Things have been moving so fast in the world of Brexit this week that it isn’t easy for anyone to keep up – least of all pollsters, whose fieldwork takes hours at a minimum (and ideally, much longer). So it’s perhaps a measure of the significance of this situation that at the time of writing we got six separate polls in little over 24 hours of the deal being announced.
All usual caveats apply to these, not just regarding polling, but specifically about polling in the midst of newsflow. But there are a few things we can say with some confidence. Theresa May’s proposed deal is not popular among those taking a view, and opposition crosses both party and Remain/Leave lines.
YouGov produced a poll for the People’s Vote (second referendum) campaign showing that 21 per cent thought MPs should vote for the deal, with 35 saying they should vote against it. YouGov also published a poll on its own account, with 19 per cent saying they support the deal and 42 per cent opposing. And in a third poll for The Times, 19 per cent said they thought it was a good deal.
YouGov also asked whether people thought the deal was the best possible, or whether something better could have been negotiated – this returned a 44-19 lead for “something better” in YouGov’s own poll. However in the YouGov/Times poll, 38 per cent felt the deal was either good (10 per cent) or the best anyone could have done (28 per cent), while in a forced choice question, 60 per cent preferred the deal to leaving without a deal.
All of these questions produced large numbers of undecided respondents – given the extensive coverage of this issue, that number is likely to fall considerably, and not necessarily evenly.
Survation for the Daily Mail found 27 per cent supporting the deal, 49 per cent opposing it, 18 per cent on the fence and 6 per cent undecided.
Hanbury Strategy’s poll for Politico, the first to field and entirely before the resignations, asked what MPs should do. Twenty-nine per cent said they should back the deal, 27 per cent said no deal, 33 per cent back a second referendum, 11 per cent none of the above.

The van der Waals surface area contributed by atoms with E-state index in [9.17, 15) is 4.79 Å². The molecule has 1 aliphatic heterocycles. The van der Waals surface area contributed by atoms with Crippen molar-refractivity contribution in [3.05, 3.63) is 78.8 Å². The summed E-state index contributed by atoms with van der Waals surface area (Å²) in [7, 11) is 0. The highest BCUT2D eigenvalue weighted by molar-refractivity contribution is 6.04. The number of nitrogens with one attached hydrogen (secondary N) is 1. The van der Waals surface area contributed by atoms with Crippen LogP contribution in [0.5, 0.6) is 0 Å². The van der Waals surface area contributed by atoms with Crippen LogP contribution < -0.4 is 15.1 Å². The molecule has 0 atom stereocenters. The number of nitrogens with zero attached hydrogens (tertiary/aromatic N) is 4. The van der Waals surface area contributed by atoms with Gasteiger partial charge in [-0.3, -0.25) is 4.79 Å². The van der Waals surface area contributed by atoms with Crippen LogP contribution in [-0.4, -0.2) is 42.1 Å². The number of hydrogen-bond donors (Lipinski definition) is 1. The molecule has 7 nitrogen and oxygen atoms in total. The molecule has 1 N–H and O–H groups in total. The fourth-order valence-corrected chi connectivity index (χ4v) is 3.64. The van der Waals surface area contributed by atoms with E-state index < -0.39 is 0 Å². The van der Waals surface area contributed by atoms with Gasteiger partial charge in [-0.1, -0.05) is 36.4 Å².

Hanbury also drilled a bit deeper into some of the trade-offs – 52 per cent said staying in a customs union was a price worth paying to avoid hard border in Ireland while 32 said it wasn’t. But on “giving some control of laws and regulations” to secure a deal, 56 per cent said this was wrong and 34 per cent that it was right.
What about a second referendum? Support for another public vote seems to have increased, and has so far had majority or plurality support in all post-deal polls that asked about it. YouGov’s People’s Vote poll found 48 per cent saying support and 34 per cent saying oppose, widening to 51-28 if the deal was voted down by parliament. Its Times poll found 56 per cent preferring a second referendum to the deal when forced to choose.
Sky Data probed support for a three-way (deal, no deal or no Brexit) referendum. Fifty-five per cent said they would support this referendum (of which 44 per cent said they would strongly support it), 35 per cent said they would oppose it (28 per cent strongly).
So, while the political path to a second referendum remains unclear, opinion polls have begun to show more consistent support for one, without using question wordings that don’t specify what the options would be. And while hypotheticals should be treated with particular caution, it seems that support could increase further in the event of the May deal being voted down.
Perhaps not unrelatedly, by 40 per cent to 37 per cent, Brits would support delaying Brexit to allow more time for negotiations. Forty-seven per cent think May should resign, rising to 52 per cent if the deal is rejected by Parliament, but treat this with caution – questions asking if a politician should resign usually produce a lead for that. And, tellingly, respondents were far from convinced that any of the alternatives would get a better deal.
In terms of how people might vote if a referendum were to be held, support for Remain has edged up further, though not dramatically. Excluding don’t knows, YouGov’s People’s Vote poll had Remain 54 Leave 46 on its main questions, and Remain 56 Leave 44 if the deal were voted down.
Sky Data asked a three-way preference and found May’s deal on 14 per cent, no deal on 32 per cent, and no Brexit on 54 per cent. This type of question had previously been asked as a referendum question with ranked preferences. This one wasn’t, but if these were the first preference votes in such a referendum, Remain would win it outright.
It also seems that, as in Parliament, a substantial majority would rather avoid leaving without a deal, and majorities are against it even on binary choice questions. But when it comes to deciding whether avoiding a “no deal” Brexit means the May deal, or another deal, or not leaving, opinion remains divided.
The next few months could be eventful.